Fatu Kamara and her daughters, 15-year-old Zainab (right) and 8-year-old Mama (left), were also supported by NICOL. A taxi driver by profession, Fatu’s husband and the girls’ father, Jacob, died of Ebola in September 2014. “He went … to work, he came back and said he’s cold,” recalled Fatu. Doctors made a home visit to take a blood sample from Jacob, who tested positive for Ebola but died before he could reach a treatment unit. The family was quarantined for 21 days, during which time NICOL imams brought them food. “Imam Abdullah [Trawally] is a good man,” said Fatu.
“I tell [the imams] thank you so much. They gave us rice [and] money to buy clothes for the children,” said Hawa Kroma, who also lost her husband to Ebola in September 2014. “They were helping us so much, we were very happy,” she continued. “They still come and talk to me.” Like many families who lost primary breadwinners, Hawa and her two daughters, 8-year-old Musu (center) and 13-year-old Kema (left), continue to struggle. But with NICOL’s help, Hawa has been able to keep the girls in school. “I want to be a doctor [when I grow up] so that when people are sick, I can cure them,” said Kema.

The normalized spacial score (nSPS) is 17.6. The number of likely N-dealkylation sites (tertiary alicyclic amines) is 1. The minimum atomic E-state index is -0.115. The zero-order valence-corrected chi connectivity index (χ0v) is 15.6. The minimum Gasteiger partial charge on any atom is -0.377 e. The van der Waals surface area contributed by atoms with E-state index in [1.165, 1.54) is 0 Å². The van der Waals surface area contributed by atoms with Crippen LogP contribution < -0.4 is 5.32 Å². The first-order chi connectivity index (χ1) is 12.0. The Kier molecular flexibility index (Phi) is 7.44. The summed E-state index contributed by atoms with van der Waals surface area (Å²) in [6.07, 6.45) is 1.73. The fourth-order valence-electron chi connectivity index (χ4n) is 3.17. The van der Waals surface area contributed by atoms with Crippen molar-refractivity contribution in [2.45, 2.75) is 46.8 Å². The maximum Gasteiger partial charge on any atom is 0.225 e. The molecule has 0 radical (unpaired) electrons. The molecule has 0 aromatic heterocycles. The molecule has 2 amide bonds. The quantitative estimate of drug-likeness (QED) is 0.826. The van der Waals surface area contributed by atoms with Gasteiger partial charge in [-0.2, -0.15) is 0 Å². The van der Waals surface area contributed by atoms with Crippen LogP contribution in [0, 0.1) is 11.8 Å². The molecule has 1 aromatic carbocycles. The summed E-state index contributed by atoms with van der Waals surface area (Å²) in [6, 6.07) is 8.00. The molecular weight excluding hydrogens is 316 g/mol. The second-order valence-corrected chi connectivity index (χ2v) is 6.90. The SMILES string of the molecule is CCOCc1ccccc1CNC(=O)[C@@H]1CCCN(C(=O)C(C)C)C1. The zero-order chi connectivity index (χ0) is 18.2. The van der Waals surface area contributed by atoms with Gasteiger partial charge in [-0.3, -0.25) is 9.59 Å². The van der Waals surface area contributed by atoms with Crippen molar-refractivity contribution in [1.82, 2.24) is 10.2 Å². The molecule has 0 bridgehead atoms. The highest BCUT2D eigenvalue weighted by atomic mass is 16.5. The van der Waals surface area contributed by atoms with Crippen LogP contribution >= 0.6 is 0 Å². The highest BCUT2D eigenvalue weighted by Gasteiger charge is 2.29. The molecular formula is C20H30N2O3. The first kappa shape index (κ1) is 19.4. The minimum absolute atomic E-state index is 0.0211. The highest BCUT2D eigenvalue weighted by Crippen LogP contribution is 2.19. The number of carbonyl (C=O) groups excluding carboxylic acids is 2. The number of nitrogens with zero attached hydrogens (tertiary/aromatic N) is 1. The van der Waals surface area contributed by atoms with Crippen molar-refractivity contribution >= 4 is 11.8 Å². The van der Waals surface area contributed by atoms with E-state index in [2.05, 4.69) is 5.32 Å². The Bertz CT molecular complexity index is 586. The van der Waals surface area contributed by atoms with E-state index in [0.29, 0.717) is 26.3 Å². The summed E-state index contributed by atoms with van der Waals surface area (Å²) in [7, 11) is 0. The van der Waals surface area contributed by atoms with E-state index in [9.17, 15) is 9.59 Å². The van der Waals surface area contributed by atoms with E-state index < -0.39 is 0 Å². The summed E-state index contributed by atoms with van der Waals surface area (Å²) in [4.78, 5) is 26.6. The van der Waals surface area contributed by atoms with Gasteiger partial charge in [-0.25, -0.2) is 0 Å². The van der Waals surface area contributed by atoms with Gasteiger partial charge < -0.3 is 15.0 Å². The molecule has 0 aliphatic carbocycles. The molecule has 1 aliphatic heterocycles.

“I miss my parents because they made me feel good, we used to joke and talk,” said 11-year-old Kabuneh Kanneh (right), whose mother and father died of Ebola in August 2014. His brother, 9-year-old Vamuyam (left), shared similar memories, “[Our dad] made us laugh. He would tell us stories. He told me to be serious [in school].” Imam Trawally and NICOL have regularly visited the children, who now live with their aunt, to provide emotional, financial and other support. Unfortunately, due to lack of sufficient means, they are still not enrolled in school—though they want to be. “If you learn, you can support your family,” said Vamuyam.
“[The imams] used to go around … talking to people to help the orphaned children,” recalled Zainab Kanneh, who remembers seeing Imam Trawally even before her brother and his wife died of Ebola. The couple’s sons, Kabuneh and Vamuyam, are now in her care. “[The imams] gave us money, I bought food for the boys,” she said. “They did well for us … they brought us buckets with Clorox and soap. Without them, everybody would have died.”

Photos by Jonathan Torgovnik.


Carolyn ZivCarolyn Ziv is a Communications Officer for Human Rights and Story Development at AJWS.